This doesn’t matter much when there is plenty of time to analyze and develop the intelligence. It matters a great deal when political leaders demand immediate action.
According to traditionalists, the errors were “the logical endpoint of the desire of modernisers within the service to make it useful, relevant and close to policy.” Interestingly, this very battle forms the basis of a 1989 novel by John le Carre, the former MI6er whose novels, Corera tells us, have had a considerable, if controversial, influence on the Secret Intelligence Service. In “The Russia House,” le Carre invents a confrontation between U.S. and British spymasters over a Soviet scientist’s offer of intelligence on strategic weapons. When a British agent-runner expresses skepticism and urges that they proceed with caution, the American snaps: “This is not London. This is Washington. And for Washington, intelligence has to be useful, and that means it has to be used, not contemplated in Socratic detachment.”
Overall, Corera agrees with the conclusion of the British investigators: With a single exception, the intelligence wasn’t spun by the politicians. It was “simply wrong.” From the point of view of the spies, he points out, this realization is far more damaging. It means they didn’t do their jobs. And the political leaders, says Corera, “believed the intelligence they had been told about weapons of mass destruction in Iraq.”
Does this let the politicians off the hook? No, says Corera. The Secret Intelligence Service was worried as early as November 2001 that “Washington’s hawks already had Saddam within their sights.” Still, the British believed the most likely U.S. course would involve a bombing campaign to support an internal rebellion. When invasion became more likely, the spies simply went along.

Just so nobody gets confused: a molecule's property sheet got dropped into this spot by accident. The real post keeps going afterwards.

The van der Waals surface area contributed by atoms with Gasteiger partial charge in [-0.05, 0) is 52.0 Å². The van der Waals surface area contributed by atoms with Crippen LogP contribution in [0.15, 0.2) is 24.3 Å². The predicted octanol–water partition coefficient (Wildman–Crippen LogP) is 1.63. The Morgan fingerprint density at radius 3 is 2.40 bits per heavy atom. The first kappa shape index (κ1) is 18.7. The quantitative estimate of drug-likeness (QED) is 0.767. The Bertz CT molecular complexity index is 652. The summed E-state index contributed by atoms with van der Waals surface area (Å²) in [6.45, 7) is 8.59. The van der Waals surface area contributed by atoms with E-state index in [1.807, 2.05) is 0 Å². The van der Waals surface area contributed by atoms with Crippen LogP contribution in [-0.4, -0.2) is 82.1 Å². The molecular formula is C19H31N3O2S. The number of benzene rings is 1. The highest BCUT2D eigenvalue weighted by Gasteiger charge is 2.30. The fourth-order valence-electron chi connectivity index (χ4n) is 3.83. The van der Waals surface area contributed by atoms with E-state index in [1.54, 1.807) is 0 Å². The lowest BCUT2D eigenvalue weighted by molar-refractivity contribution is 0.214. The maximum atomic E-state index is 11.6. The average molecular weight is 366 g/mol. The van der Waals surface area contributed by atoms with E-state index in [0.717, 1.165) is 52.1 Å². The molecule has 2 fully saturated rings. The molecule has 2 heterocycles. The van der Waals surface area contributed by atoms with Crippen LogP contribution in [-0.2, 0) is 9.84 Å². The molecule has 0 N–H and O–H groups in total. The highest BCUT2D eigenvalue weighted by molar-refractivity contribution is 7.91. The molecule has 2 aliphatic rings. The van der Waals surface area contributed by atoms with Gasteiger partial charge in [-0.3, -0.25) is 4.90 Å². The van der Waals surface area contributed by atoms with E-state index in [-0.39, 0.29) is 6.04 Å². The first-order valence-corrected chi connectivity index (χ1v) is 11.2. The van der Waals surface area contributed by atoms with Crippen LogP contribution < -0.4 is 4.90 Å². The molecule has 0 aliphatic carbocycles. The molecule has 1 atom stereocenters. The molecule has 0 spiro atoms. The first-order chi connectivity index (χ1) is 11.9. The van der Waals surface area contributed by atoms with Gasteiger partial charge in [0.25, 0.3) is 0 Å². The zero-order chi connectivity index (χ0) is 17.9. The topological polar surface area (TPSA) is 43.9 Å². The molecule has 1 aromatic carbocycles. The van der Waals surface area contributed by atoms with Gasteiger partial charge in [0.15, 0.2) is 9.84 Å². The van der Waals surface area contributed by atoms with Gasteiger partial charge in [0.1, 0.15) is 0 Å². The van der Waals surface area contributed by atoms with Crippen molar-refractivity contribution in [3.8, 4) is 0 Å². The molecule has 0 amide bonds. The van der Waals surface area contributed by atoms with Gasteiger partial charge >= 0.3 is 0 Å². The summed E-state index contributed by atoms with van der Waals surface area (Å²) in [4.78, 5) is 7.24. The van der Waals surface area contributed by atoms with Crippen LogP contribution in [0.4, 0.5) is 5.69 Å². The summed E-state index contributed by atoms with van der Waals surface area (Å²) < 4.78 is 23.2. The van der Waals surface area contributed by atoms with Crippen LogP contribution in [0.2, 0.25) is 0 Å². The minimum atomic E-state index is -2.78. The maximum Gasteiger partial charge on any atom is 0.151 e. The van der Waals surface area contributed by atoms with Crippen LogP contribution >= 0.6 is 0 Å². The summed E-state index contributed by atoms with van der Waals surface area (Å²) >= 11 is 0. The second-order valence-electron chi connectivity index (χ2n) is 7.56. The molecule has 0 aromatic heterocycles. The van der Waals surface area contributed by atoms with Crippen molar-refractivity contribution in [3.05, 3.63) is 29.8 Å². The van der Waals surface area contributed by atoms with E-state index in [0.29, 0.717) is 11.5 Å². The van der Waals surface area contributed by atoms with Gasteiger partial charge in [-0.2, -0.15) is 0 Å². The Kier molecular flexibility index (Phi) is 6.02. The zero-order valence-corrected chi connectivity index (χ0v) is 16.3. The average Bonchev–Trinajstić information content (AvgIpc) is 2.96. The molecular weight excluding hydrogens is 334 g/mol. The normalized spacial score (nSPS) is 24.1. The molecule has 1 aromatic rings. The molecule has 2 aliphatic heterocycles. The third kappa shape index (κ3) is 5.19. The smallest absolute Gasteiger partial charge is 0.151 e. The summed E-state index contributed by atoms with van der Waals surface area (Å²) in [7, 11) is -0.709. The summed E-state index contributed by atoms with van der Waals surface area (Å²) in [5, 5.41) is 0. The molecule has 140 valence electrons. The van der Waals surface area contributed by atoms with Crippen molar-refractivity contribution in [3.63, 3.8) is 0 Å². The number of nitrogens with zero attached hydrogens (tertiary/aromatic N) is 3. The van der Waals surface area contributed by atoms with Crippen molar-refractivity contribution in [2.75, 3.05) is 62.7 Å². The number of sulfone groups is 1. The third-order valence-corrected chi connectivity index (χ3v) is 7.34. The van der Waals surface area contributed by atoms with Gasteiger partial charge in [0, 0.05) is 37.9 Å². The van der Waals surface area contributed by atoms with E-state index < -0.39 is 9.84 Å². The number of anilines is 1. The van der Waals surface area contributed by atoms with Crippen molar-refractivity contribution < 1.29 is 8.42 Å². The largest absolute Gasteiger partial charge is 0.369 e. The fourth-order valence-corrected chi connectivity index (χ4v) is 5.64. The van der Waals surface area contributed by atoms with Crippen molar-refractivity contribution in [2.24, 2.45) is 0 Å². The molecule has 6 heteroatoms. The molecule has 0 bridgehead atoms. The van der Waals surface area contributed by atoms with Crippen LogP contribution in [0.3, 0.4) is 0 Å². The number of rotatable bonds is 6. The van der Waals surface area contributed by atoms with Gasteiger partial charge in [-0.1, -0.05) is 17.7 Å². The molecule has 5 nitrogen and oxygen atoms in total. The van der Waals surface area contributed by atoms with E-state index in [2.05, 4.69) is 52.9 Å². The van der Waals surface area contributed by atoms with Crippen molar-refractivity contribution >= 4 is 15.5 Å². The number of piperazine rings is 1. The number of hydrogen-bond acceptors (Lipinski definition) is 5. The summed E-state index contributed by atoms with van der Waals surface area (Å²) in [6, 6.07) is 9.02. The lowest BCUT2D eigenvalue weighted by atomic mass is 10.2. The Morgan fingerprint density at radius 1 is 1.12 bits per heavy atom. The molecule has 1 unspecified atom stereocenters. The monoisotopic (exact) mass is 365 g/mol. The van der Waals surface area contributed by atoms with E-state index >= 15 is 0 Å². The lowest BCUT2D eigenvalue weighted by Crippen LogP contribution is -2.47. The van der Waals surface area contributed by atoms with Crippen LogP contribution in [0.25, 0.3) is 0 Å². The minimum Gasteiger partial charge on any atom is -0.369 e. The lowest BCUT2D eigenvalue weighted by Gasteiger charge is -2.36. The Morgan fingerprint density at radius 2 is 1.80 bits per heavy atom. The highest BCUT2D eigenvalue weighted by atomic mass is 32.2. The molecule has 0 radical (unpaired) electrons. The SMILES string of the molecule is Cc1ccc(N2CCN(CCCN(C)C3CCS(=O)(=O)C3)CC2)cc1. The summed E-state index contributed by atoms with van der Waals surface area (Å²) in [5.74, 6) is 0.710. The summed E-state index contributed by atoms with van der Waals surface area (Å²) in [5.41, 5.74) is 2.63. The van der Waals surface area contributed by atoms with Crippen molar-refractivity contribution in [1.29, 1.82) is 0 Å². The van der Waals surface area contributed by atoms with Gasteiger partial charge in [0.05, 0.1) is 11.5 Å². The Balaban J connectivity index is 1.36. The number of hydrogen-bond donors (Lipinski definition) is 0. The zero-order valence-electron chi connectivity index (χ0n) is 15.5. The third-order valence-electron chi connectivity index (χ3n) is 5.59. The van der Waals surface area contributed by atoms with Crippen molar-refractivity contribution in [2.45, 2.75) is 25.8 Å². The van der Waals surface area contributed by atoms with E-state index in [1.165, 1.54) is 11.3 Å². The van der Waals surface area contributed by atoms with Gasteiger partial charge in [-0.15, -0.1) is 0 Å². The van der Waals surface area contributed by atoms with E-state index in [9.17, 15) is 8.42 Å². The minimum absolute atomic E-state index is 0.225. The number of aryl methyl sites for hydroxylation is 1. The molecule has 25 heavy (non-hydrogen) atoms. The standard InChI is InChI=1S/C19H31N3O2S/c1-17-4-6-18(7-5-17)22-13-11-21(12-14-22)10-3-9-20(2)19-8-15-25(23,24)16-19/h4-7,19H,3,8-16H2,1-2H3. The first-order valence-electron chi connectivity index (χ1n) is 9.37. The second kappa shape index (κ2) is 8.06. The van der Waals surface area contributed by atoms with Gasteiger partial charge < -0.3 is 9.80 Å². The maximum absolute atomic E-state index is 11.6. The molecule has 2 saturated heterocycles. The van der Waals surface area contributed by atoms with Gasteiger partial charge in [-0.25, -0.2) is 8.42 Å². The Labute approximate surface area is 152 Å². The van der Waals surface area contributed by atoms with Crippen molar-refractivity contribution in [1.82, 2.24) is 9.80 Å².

This is not unusual. Intelligence services, he points out, exist largely as extensions of politics. One of Corera’s sources describes what he calls a “cultural weakness” of the Secret Intelligence Service: “It is all too eager to please.” Longtime Central Intelligence Agency watchers have made a similar observation.
In the case of Iraq, one issue is that there was, in effect, a deadline: It was increasingly clear that Bush and Blair meant to go to war by early 2003. Thus the intelligence agencies were faced with the need to find a way to document what they believed to be true but couldn’t quite prove. As Corera points out, the enemy of good intelligence work is often time. It can take months or years to determine whether a bit of information is even true -- longer still to figure out what it means. The faster the spies have to work, the greater the likelihood of error.
This proposition is one that should be pondered by the Obama administration as it continues its drone war. Drone attacks require good intelligence, both to identify a target’s location and to make certain that the target is as important as the planners think. Critics have contended that the administration is not even carrying out its own announced strategy -- targeting the leaders of al-Qaeda and other terrorist groups -- but rather is using the drones as part of a more general war of attrition. Certainly it is unlikely that any significant fraction of the estimated 3,400 people who have died in the administration’s drone war were “high-value targets.”
The lesson of the Iraq error, Corera tells us, is that political leaders should avoid “overemphasis on intelligence” in the decision to wage war. One worries that the Obama administration, rather than learning history’s lessons, seems to be choosing precisely the opposite course.
(Stephen L. Carter is a Bloomberg View columnist and a professor of law at Yale University. He is the author of “The Violence of Peace: America’s Wars in the Age of Obama,” and the novel “The Impeachment of Abraham Lincoln.” The opinions expressed are his own.)